In Austin we are constantly in awe of our big skies and even bigger vistas. The sky at this time of year is particularly spectacular, with an atmospheric phenomenon known locally as the ‘Violet Crown’ bathing the city in a lilac haze. Occurring before sunrise or after sunset at civil twilight, it extends roughly 10–20° above the horizon, appearing to cloak the observer in its ethereal glow. Earning Austin the nickname ‘The City of the Violet Crown’, it was first mentioned in 1890 but is often attributed to O. Henry, who referred to it as such in his story, ‘Tictocq: The Great French Detective, In Austin’. Published in his collection of short stories The Rolling Stone in 1894, O. Henry wrote:
‘The drawing-rooms of one of the most magnificent private residences in Austin are ablaze of lights. Carriages line the streets in front, and from gate to doorway is spread a velvet carpet, on which the delicate feet of the guests may tread. The occasion is the entrée into society of one of the fairest buds in the City of the Violet Crown.’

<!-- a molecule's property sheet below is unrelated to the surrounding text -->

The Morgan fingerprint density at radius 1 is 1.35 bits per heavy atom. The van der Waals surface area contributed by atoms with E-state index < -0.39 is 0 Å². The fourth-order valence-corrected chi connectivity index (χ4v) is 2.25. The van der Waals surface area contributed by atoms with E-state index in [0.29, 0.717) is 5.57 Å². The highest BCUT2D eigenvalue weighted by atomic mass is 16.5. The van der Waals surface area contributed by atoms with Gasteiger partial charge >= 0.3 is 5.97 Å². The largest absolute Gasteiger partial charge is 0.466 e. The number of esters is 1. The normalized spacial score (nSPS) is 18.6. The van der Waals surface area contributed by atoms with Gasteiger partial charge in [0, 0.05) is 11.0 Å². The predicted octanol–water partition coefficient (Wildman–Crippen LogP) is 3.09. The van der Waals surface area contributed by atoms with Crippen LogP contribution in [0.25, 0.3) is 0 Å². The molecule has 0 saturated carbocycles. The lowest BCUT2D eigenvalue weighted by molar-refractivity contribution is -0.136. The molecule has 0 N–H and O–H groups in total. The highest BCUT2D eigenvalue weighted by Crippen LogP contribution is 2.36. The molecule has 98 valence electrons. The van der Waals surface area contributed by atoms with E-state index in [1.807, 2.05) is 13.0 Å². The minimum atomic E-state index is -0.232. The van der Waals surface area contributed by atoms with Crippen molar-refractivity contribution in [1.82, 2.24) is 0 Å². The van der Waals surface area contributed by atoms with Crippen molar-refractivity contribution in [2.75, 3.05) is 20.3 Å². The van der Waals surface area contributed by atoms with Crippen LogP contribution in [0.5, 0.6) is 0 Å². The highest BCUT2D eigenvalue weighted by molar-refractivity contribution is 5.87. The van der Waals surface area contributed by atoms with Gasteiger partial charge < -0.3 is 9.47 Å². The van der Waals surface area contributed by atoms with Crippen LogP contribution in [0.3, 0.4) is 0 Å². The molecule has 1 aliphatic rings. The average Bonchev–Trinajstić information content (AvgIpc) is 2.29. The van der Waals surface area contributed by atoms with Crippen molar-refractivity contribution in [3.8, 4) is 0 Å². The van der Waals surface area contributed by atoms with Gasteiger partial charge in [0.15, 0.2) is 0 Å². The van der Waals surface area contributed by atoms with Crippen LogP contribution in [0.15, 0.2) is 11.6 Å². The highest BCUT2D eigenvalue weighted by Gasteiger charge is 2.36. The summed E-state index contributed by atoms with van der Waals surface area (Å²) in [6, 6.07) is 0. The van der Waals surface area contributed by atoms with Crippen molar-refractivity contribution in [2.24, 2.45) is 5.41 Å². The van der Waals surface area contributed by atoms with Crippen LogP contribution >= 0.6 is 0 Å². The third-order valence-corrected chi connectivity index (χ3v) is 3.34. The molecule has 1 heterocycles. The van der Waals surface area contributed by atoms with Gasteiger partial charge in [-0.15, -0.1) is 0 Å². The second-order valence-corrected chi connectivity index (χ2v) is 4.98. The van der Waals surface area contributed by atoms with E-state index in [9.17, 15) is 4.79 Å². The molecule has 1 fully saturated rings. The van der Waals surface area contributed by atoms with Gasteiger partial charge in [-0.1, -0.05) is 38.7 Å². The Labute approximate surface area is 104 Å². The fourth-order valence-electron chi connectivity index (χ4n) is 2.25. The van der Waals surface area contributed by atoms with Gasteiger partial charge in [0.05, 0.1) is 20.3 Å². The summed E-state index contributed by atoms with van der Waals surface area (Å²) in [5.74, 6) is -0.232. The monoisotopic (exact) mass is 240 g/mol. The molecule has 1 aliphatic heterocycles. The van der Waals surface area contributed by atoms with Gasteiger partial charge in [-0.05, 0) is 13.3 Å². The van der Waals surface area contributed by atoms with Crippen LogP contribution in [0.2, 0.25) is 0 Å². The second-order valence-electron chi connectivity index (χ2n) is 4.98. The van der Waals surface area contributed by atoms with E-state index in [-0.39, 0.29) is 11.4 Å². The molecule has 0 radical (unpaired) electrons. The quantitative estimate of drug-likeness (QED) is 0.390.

The expression actually refers to the phenomenon more commonly known as the Belt of Venus, visible in countries as far apart as Austria and Namibia. The name emanates from Venus, the Roman goddess of victory, love, pleasure and fertility. Its ‘belt’ of glowing light is thought to emit a more vivid pink hue in winter, fading to a softer glow in the summer months which can appear pink, purple, orange or even yellow.
Whatever you call it, there’s no denying the beauty of a big sky. We hope that wherever you are, the sky puts on a show for you tonight.
Illustrations by Kathy Phan
Kathy Phan is a pet portrait, illustration, and letter artist based in Austin, Texas. Her @kathyphantastic products include watercolor pet portraits, pet portraits on ceramics, paper goods, stickers, and magnets.